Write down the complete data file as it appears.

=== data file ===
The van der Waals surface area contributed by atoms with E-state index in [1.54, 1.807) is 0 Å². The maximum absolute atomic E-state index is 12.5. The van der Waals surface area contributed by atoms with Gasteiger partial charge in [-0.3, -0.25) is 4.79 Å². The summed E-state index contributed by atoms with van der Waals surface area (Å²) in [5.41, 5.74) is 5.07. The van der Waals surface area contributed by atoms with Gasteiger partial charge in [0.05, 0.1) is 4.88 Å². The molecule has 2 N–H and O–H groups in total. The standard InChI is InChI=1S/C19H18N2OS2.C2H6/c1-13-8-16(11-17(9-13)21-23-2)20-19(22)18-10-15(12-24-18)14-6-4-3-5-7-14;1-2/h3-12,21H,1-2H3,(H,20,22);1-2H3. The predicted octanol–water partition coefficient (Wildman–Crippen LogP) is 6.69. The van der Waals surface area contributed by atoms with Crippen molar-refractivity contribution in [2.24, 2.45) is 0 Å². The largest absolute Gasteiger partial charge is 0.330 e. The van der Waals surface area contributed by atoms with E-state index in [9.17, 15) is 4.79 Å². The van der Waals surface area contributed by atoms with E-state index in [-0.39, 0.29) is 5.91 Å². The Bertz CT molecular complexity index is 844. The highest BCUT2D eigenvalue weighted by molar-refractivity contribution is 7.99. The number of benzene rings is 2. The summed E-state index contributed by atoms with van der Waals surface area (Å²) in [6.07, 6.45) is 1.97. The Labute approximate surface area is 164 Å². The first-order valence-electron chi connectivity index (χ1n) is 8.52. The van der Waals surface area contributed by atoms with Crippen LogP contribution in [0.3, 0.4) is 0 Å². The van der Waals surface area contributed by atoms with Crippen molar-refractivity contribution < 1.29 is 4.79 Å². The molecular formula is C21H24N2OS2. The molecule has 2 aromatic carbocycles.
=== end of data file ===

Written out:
The van der Waals surface area contributed by atoms with E-state index in [1.54, 1.807) is 0 Å². The maximum absolute atomic E-state index is 12.5. The van der Waals surface area contributed by atoms with Gasteiger partial charge in [-0.3, -0.25) is 4.79 Å². The summed E-state index contributed by atoms with van der Waals surface area (Å²) in [5.41, 5.74) is 5.07. The van der Waals surface area contributed by atoms with Gasteiger partial charge in [0.05, 0.1) is 4.88 Å². The molecule has 2 N–H and O–H groups in total. The standard InChI is InChI=1S/C19H18N2OS2.C2H6/c1-13-8-16(11-17(9-13)21-23-2)20-19(22)18-10-15(12-24-18)14-6-4-3-5-7-14;1-2/h3-12,21H,1-2H3,(H,20,22);1-2H3. The predicted octanol–water partition coefficient (Wildman–Crippen LogP) is 6.69. The van der Waals surface area contributed by atoms with Crippen molar-refractivity contribution in [2.24, 2.45) is 0 Å². The largest absolute Gasteiger partial charge is 0.330 e. The van der Waals surface area contributed by atoms with E-state index in [9.17, 15) is 4.79 Å². The van der Waals surface area contributed by atoms with E-state index in [-0.39, 0.29) is 5.91 Å². The Bertz CT molecular complexity index is 844. The highest BCUT2D eigenvalue weighted by molar-refractivity contribution is 7.99. The number of benzene rings is 2. The summed E-state index contributed by atoms with van der Waals surface area (Å²) in [6.07, 6.45) is 1.97. The Labute approximate surface area is 164 Å². The first-order valence-electron chi connectivity index (χ1n) is 8.52. The van der Waals surface area contributed by atoms with Crippen LogP contribution in [0.3, 0.4) is 0 Å². The van der Waals surface area contributed by atoms with Crippen molar-refractivity contribution < 1.29 is 4.79 Å². The molecular formula is C21H24N2OS2. The molecule has 2 aromatic carbocycles.